Monday, May 23, 2016

3 Essentials for Writing Your Family Constitution

David Harland, Managing Director of FINH - Guest Blogger

Develop a structure to improve communication and strengthen your family and its business.

A family constitution acts as a governing document, much like the constitution for a country. It creates a process by which different members may settle disputes. It establishes a process for how rules are changed. Critically, it sets up a system for the family's policies for achieving family harmony and maintaining wealth over many generations.

Writing a constitution will not guarantee that your family and business will exist and grow in harmony, but it is an extremely useful tool to help accomplish those goals. If you are serious about creating a lasting, multi-generational legacy, you should consider a written and formal family constitution as a necessary step.

1. Create a Purpose Statement 

Some members of your family might initially reject the idea of a constitution. This could be because of pre-existing grudges. The family leader (or counsel) should facilitate conversation about the purpose of the constitution and why it is important to the family and the business. Make it known the process is collaborative and that good communication is an important accomplishment, not just a means to an end.

A purpose statement is different than a family mission statement. Whereas a family mission statement — a very good idea and something you should strongly consider putting in your finished family constitution — is a unified expression of timeless values and principles, the purpose statement pertains specifically to the family constitution.

Your purpose statement doesn’t have to be formal or written into a signed document. Instead use it as a compass to guide conversation, stay on track, and generate buy-in for the process. It is often a good idea to get the respected voices in the family to accept the purpose statement first.

2. Respect the Process 

J.R.R. Tolkien once wrote of his novels that “The tale grew in the telling.” In other words: The journey mattered just as much as the destination, and the story grew stronger just by sitting down and writing it.

This same principle applies to family businesses. Your family will grow stronger simply by trying to define its course. It is very difficult for this type of growth to happen, however, if there isn’t sufficient commitment from all those involved. A lack of focus or seriousness weakens the potential for intra-process growth. In a very real sense, the character of your family enterprise is defined as much by interaction between family members as the revenue generated through business activity.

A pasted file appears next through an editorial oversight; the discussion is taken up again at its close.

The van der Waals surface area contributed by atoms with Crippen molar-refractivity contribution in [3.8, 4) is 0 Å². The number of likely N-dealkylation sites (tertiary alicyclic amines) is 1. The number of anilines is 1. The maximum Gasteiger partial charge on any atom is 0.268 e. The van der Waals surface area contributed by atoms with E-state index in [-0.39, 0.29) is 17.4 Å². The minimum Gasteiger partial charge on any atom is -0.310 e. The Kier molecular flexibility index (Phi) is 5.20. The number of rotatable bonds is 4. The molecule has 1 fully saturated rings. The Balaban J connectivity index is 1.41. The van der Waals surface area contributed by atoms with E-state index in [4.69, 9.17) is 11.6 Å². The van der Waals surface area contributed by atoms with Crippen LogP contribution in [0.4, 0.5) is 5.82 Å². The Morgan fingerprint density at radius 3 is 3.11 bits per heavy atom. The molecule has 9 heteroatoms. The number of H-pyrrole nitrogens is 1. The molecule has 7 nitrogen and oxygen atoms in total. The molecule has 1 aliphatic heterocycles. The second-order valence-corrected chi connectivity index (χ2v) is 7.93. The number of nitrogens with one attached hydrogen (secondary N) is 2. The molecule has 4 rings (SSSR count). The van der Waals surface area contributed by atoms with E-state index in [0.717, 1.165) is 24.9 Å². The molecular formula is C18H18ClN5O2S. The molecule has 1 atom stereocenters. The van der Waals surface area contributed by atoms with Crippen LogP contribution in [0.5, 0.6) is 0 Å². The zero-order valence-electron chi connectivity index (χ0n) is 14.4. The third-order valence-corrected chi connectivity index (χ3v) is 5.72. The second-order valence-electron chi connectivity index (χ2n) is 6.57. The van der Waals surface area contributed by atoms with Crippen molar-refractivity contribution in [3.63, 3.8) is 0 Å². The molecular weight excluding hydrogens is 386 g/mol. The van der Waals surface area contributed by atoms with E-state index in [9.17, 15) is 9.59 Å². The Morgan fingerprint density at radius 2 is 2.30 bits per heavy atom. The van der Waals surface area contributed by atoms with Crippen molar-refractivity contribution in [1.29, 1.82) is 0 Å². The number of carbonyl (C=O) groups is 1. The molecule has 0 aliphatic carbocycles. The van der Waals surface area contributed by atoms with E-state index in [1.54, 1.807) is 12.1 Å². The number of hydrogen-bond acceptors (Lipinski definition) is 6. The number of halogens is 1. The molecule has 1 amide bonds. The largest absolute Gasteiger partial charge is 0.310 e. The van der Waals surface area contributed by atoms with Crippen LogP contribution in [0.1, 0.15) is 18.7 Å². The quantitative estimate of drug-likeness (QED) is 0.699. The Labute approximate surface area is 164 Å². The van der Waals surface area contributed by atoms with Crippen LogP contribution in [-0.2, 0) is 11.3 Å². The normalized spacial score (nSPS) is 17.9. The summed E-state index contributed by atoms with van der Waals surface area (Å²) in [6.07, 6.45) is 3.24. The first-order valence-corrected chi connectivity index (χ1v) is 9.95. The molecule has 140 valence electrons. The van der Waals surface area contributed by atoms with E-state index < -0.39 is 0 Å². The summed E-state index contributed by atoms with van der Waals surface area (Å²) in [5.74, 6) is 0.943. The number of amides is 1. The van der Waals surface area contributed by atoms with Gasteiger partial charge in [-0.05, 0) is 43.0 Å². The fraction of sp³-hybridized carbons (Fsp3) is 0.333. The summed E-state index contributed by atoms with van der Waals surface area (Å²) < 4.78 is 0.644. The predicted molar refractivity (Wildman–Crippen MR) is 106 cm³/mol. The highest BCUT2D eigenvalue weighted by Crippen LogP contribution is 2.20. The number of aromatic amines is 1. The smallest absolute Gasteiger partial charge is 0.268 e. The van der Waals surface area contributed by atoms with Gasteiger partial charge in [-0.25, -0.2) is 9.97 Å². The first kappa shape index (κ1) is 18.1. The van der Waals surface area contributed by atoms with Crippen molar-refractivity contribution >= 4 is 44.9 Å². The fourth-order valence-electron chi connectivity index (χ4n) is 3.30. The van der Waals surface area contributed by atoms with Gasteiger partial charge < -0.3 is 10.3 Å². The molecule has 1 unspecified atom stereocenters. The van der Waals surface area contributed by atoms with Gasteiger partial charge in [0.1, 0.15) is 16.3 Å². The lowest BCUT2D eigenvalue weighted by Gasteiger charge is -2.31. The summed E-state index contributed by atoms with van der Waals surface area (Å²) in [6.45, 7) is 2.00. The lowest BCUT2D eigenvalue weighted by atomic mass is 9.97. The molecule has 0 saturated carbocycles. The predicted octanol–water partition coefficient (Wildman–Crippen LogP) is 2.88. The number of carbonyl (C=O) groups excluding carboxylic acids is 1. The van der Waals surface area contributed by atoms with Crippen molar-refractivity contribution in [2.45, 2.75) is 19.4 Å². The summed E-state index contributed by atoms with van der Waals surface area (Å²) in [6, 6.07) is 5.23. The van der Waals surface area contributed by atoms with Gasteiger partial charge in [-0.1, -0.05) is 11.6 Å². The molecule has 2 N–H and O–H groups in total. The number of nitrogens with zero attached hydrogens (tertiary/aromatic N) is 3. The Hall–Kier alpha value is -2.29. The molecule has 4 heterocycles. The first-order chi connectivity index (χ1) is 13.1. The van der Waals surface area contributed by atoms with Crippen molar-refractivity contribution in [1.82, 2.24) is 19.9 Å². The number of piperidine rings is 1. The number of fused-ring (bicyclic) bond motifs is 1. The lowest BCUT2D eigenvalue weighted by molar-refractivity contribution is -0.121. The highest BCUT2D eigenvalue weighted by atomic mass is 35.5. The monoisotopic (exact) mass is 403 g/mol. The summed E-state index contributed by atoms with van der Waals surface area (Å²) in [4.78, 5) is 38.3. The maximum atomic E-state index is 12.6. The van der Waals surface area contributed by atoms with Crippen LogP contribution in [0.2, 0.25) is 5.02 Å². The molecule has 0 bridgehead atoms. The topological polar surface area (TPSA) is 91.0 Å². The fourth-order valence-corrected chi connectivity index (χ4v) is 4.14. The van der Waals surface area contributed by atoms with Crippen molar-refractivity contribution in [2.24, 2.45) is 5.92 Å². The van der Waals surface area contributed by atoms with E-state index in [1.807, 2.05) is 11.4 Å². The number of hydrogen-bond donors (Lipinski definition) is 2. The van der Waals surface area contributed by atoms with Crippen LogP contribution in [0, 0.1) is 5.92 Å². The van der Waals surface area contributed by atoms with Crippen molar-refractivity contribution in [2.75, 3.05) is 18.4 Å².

Done correctly, the act of writing your family constitution should: 
1.       Improve family communication;
2.       Highlight which skills family members need to develop, encouraging self-awareness;
3.       Encourage a real conversation between executives, board members, counsel, and those with less authority;
4.       Reveal potential tensions or conflicts that otherwise may have gone unnoticed;
5.       Marry the similarities and expose the differences between family life and business life;
6.       And Cultivate the next generation by discussing what it takes to run a successful and innovative business.

3. Embrace Outside Ideas and Counsel
Unless you have been through this process before, take the time to read outside material and contact expert sources. Ideally, outside ideas and counsel are sought out both before and after the review and implementation.
As long as you understand the differences and realise which is best for your specific needs, it does not really matter if the outside source is a professional “process consultant” or family business advisor. The most critical element is that the source be outside the existing family and business.
An outside counsel is likely to have interacted with many different family businesses. This allows the counsel to foresee potential conflicts that are outside of the scope of your family. The counsel is also likely to know which processes and remedies are best suited to the family business arena.
Outside counsel does not replace internal leadership. Nor can counsel write the entire constitution on its own. It is essential that the entire process be organic, inclusive, understanding, and taken seriously by all involved. When these pillars are in place, outside ideas and innovations can only help your family and your business grow stronger.

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